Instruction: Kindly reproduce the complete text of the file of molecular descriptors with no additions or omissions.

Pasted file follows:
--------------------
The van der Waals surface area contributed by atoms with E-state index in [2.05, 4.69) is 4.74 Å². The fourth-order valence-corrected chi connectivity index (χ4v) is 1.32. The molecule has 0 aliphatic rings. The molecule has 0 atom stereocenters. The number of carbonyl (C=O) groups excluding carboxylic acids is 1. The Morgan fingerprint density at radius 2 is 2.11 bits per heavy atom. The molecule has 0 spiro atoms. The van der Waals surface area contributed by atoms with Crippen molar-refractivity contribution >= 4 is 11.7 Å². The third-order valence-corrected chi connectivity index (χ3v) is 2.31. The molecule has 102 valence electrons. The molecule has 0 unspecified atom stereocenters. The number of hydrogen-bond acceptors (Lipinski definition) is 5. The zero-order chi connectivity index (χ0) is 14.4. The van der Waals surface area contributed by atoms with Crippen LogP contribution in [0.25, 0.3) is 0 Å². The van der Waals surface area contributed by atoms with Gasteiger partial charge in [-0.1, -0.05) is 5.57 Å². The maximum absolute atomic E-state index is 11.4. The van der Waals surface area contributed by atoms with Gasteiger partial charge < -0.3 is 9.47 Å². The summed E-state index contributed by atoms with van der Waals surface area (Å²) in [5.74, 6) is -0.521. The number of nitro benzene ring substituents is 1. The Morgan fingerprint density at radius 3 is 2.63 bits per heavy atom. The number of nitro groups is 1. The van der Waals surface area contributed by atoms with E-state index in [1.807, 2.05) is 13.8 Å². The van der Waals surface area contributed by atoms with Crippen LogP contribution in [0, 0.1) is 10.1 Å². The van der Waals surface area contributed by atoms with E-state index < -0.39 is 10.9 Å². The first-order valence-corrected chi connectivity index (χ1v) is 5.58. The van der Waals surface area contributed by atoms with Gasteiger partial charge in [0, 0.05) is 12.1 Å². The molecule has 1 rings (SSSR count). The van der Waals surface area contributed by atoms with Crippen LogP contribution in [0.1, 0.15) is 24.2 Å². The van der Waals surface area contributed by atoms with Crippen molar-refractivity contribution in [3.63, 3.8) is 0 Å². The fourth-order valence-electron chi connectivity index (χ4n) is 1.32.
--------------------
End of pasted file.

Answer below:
The van der Waals surface area contributed by atoms with E-state index in [2.05, 4.69) is 4.74 Å². The fourth-order valence-corrected chi connectivity index (χ4v) is 1.32. The molecule has 0 aliphatic rings. The molecule has 0 atom stereocenters. The number of carbonyl (C=O) groups excluding carboxylic acids is 1. The Morgan fingerprint density at radius 2 is 2.11 bits per heavy atom. The molecule has 0 spiro atoms. The van der Waals surface area contributed by atoms with Crippen molar-refractivity contribution >= 4 is 11.7 Å². The third-order valence-corrected chi connectivity index (χ3v) is 2.31. The molecule has 102 valence electrons. The molecule has 0 unspecified atom stereocenters. The number of hydrogen-bond acceptors (Lipinski definition) is 5. The zero-order chi connectivity index (χ0) is 14.4. The van der Waals surface area contributed by atoms with Crippen LogP contribution in [0.25, 0.3) is 0 Å². The van der Waals surface area contributed by atoms with Gasteiger partial charge in [-0.1, -0.05) is 5.57 Å². The maximum absolute atomic E-state index is 11.4. The van der Waals surface area contributed by atoms with Gasteiger partial charge < -0.3 is 9.47 Å². The summed E-state index contributed by atoms with van der Waals surface area (Å²) in [5.74, 6) is -0.521. The number of nitro benzene ring substituents is 1. The Morgan fingerprint density at radius 3 is 2.63 bits per heavy atom. The number of nitro groups is 1. The van der Waals surface area contributed by atoms with E-state index in [1.807, 2.05) is 13.8 Å². The van der Waals surface area contributed by atoms with Crippen LogP contribution in [0, 0.1) is 10.1 Å². The van der Waals surface area contributed by atoms with E-state index < -0.39 is 10.9 Å². The first-order valence-corrected chi connectivity index (χ1v) is 5.58. The van der Waals surface area contributed by atoms with Gasteiger partial charge in [0, 0.05) is 12.1 Å². The molecule has 1 rings (SSSR count). The van der Waals surface area contributed by atoms with Crippen LogP contribution in [0.1, 0.15) is 24.2 Å². The van der Waals surface area contributed by atoms with Crippen molar-refractivity contribution in [3.63, 3.8) is 0 Å². The fourth-order valence-electron chi connectivity index (χ4n) is 1.32.